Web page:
In a letter on Tuesday, Delhi Chief Minister Arvind Kejriwal requested Prime Minister Narendra Modi to "not stop Delhi's budget". This comes amid a row between the Centre and the Aam Aadmi Party (AAP) dispensation in the national capital over the issue.
In his letter, as reported by news agency PTI, Kejriwal said, "This is the first in the last 75 years that a state's budget has been stalled. Why are you upset with Delhiites? Please don't stall Delhi's budget. With folded hands, Delhiites urge you to pass their budget."
The presentation of the Delhi government's Budget for 2023-24, which was scheduled for Tuesday, has been put on hold with the Kejriwal dispensation and the central government trading charges over allocations under various heads.
Speaking at a News18 programme on Monday, Kejriwal charged that the Centre was resorting to "gundagardi" and said it was the first time in the country's history that the budget of a government was put on hold.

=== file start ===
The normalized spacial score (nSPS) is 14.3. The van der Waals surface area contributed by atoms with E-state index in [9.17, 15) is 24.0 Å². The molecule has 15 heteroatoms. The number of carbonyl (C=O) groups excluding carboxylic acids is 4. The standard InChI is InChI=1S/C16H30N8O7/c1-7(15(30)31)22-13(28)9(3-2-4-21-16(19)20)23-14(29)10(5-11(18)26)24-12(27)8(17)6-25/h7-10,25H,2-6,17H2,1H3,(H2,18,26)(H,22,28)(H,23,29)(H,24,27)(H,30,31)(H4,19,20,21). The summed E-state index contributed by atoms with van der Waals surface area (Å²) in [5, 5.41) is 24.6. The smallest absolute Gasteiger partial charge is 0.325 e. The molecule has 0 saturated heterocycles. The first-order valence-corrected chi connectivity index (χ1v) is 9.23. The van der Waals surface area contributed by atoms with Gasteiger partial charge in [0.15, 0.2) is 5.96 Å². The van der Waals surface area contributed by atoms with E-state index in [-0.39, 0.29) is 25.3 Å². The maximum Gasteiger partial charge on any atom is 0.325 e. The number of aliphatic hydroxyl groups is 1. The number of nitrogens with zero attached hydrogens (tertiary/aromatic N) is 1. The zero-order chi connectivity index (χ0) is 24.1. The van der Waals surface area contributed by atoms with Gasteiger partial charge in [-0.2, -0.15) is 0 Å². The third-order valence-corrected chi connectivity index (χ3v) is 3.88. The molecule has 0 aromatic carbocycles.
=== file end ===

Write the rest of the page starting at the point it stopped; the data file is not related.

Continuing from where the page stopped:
A video clip of his speech was tweeted by the AAP.
Sources in the Delhi government said the Ministry of Home Affairs (MHA) has stopped the budget and it will not be tabled in the Assembly on Tuesday.
Budget 2023-24: Manufacturing sector eyes revised taxations, new PLIs
Union Budget 2023: Experts don't expect surprises in social sector outlay
Budget 2023: A look back at some major announcements in previous Budget
Budget 2023 a balancing act with focus on prosperity and inclusiveness
Tax sops, Capex push, Adani rout: Why Sensex swayed 2,000pts on Budget day?
Foreign law firms can only advise foreign clients on foreign law: BCI
TMS Ep393: Credit Suisse crisis, real estate, bank stocks, Toshakhana case
Initiate study to find impact of climate change on water: Par panel to govt
Parl panel suggests modifying PMAY-U after impact assessment study
NCLAT concludes hearing, reserves judgement over Google's plea against CCI
As the chief minister lashed out at the Centre, sources in the MHA said the ministry has sought clarification from the AAP government as its budget proposal had high allocation for advertisement and relatively low funding for infrastructure and other development initiatives.
(With agency inputs)